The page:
Both internet experts and internet-engaged members of the general public have a generally optimistic view of how the internet will change society, politics and the economy by 2020, according to a new study [pdf] from the Pew Research Center‘s Internet & American Life Project and Elon University’s Imagining the Internet Center.
The “Future of the Internet” survey gave respondents two scenarios that the internet might create by the year 2020, and asked them to select the more likely scenario.
Google Won’t Make Us Stupid
When asked what affect the internet will have on overall human intelligence by 2020, 81% of experts and 76% of total respondents agreed that unprecedented to access to more information (such as that offered by Google) will allow people to become smarter and make better choices. Sixteen percent of experts and 21% of total respondents agreed that the internet will not enhance human intelligence and could even lower the IQ of its users.
Reading Will Survive
When asked how the internet will impact reading, writing and the rendering of knowledge, 69% of experts and 65% of total respondents agreed that by 2020 it will be clear the internet has enhanced these areas. Twenty-seven percent of experts and 32% of total respondents agreed by 2020 it will be clear the internet has diminished these areas. Thus it appears there will still be a book market (though possibly electronic) in 10 years.
New Gadgets Await
In good news for gadget lovers, when asked whether hot gadgets and applications that capture the imagination of users in 2020 will be ones that are evident today or will “come out of the blue,” only 16% of experts and 17% of total respondents said future hot gadgets are evident today. Eighty-one percent of experts and 80% of general respondents said future hot gadgets will be radically new and different.
Internet Architecture will Remain End-to-end
Most respondents expect internet architecture will retain its current “end-to-end” architecture, with minimal restrictions placed by intermediary institutions that control the architecture and its content. Sixty-three percent of experts and 61% of total respondents agree the architecture will remain in its current format, while 29% of experts and 33% of total respondents agree intermediaries will gain control of managing online information and how it is distributed and shared.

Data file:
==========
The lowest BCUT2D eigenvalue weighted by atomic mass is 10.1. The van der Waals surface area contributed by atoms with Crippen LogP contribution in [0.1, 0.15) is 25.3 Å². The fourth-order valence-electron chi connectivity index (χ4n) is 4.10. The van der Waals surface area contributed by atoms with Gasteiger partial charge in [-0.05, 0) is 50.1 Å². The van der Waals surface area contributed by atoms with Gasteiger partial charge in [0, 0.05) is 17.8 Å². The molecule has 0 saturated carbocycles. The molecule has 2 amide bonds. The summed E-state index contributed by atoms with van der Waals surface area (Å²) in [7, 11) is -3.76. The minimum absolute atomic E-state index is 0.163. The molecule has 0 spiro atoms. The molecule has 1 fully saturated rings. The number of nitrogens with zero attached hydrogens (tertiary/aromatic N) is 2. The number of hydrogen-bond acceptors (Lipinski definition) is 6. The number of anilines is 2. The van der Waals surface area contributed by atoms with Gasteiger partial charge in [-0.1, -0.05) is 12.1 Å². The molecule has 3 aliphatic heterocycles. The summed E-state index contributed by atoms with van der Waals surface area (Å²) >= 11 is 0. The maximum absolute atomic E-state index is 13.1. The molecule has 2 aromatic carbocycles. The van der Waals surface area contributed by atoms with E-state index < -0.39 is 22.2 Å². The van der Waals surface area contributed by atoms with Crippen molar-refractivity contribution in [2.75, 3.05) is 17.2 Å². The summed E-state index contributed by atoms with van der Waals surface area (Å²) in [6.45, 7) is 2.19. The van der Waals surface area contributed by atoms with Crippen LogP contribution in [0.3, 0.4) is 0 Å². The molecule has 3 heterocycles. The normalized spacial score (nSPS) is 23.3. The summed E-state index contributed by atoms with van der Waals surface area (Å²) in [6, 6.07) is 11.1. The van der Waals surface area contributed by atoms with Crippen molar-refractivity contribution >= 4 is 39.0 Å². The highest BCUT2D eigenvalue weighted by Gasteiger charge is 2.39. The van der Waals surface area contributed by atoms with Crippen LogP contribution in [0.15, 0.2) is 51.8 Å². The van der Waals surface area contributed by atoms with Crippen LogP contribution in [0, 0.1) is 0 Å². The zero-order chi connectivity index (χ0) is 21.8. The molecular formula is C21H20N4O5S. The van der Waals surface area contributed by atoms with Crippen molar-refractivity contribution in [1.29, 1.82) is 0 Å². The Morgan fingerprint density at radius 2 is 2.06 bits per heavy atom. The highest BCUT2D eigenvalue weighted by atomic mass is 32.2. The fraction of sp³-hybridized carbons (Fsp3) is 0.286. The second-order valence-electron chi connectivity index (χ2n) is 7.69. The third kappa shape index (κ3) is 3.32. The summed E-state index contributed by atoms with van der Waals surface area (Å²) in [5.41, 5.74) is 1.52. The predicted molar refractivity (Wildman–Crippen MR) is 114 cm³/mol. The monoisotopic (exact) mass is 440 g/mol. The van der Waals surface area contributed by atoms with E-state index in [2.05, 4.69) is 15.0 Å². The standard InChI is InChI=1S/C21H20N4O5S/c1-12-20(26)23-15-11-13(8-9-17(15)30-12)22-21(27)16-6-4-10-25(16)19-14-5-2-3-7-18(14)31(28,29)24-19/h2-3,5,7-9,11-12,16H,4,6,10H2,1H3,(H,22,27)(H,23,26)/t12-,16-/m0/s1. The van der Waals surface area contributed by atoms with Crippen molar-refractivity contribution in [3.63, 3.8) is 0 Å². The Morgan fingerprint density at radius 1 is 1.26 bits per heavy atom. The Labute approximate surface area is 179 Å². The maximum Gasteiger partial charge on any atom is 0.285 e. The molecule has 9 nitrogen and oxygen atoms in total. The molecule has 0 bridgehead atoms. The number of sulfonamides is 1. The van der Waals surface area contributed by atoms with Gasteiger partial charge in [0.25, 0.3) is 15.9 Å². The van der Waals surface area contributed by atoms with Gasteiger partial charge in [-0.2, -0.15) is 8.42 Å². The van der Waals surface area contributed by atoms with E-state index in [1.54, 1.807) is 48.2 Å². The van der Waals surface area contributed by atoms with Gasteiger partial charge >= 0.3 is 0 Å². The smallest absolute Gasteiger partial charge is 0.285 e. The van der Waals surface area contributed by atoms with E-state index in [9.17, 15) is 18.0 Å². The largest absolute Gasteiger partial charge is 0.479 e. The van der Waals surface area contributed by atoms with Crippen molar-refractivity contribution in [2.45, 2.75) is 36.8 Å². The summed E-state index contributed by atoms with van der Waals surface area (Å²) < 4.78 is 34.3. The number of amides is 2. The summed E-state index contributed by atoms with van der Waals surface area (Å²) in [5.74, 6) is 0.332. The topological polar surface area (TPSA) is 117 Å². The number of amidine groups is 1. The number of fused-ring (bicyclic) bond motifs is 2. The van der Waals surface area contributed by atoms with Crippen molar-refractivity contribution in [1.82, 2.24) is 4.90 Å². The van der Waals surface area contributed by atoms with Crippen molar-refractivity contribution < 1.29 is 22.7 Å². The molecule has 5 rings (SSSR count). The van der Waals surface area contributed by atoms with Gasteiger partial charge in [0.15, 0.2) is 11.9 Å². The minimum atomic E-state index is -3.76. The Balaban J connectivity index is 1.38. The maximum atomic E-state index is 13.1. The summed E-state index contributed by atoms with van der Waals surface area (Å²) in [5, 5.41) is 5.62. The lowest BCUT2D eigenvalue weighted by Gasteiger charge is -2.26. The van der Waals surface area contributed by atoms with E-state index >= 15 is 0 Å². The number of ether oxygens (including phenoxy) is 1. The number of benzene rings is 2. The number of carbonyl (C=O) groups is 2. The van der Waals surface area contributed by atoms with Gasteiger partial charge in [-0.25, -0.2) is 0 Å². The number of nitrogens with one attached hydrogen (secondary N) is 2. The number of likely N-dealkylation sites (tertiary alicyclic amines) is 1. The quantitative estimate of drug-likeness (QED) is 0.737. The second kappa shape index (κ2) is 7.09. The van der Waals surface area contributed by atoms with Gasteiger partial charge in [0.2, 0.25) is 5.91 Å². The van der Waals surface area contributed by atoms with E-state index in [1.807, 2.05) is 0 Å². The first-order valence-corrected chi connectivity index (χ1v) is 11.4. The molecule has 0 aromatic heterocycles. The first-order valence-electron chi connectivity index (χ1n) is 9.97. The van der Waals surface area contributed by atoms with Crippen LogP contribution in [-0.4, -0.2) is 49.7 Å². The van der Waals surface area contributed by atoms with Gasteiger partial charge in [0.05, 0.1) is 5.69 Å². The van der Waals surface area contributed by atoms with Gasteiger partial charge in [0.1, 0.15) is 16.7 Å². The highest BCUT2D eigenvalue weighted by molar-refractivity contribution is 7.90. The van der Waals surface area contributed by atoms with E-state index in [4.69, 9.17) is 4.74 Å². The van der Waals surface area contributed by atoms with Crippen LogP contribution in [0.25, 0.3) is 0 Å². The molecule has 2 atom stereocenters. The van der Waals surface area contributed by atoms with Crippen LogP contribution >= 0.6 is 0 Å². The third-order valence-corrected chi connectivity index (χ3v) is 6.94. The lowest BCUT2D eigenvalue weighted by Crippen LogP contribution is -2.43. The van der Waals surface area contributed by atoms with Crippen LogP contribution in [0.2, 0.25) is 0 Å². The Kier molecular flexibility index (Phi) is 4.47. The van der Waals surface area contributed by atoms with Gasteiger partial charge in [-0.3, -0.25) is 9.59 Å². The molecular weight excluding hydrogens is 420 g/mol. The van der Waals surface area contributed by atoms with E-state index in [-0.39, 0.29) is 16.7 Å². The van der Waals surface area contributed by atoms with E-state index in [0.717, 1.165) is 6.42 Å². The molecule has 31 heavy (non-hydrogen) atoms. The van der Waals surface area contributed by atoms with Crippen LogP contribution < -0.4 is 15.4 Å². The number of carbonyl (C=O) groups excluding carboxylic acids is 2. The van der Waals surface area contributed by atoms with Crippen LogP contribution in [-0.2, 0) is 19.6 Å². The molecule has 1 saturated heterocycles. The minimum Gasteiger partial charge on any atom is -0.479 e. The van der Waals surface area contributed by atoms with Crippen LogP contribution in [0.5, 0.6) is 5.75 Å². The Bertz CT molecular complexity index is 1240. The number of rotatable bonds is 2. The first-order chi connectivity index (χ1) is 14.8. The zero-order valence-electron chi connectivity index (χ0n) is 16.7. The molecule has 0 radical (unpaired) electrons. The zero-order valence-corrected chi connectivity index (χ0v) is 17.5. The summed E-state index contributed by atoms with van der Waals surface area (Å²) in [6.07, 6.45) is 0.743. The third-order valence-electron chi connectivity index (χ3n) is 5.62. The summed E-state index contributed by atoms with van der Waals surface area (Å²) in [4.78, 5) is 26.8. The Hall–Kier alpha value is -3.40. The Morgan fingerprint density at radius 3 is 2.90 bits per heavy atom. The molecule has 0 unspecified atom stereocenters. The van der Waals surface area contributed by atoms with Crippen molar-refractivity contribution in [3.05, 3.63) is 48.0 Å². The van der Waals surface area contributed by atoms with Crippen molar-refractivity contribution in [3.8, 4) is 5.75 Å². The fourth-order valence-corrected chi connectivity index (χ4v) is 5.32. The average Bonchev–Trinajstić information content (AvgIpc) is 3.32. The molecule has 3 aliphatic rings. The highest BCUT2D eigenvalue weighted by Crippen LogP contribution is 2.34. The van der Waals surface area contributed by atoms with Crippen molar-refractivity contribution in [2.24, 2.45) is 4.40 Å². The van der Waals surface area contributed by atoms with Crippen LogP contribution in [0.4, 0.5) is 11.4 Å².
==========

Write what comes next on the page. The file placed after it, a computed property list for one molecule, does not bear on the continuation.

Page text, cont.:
Anonymity’s Future is Cloudy
The only area where experts and total respondents did not agree on a single outcome by a wide margin is anonymity. Forty-two percent of experts and 41% of total respondents agree the use of ID systems such as fingerprint and retina scans and/or DNA scans will be required for a large amount of online activity by 2020. Fifty-four percent of experts and 55% of total respondents agree internet users will still be able to conduct most online activities anonymously.
Consumers Swap Privacy for Customization
A new economy is set to emerge for digital media distribution in which global consumers will be willing to divulge their private details in exchange for highly sophisticated customization, but companies will have to earn their customers’ trust first, according to research from Oracle.
The study, which gathered insights from a British panel of industry experts, predicts that in the next five to 10 years, consumers will be willing to share a much deeper level of personal information with companies that offer online services such as digitally augmented reality, individually tailored advertising, and TV surfing driven by preference-based options.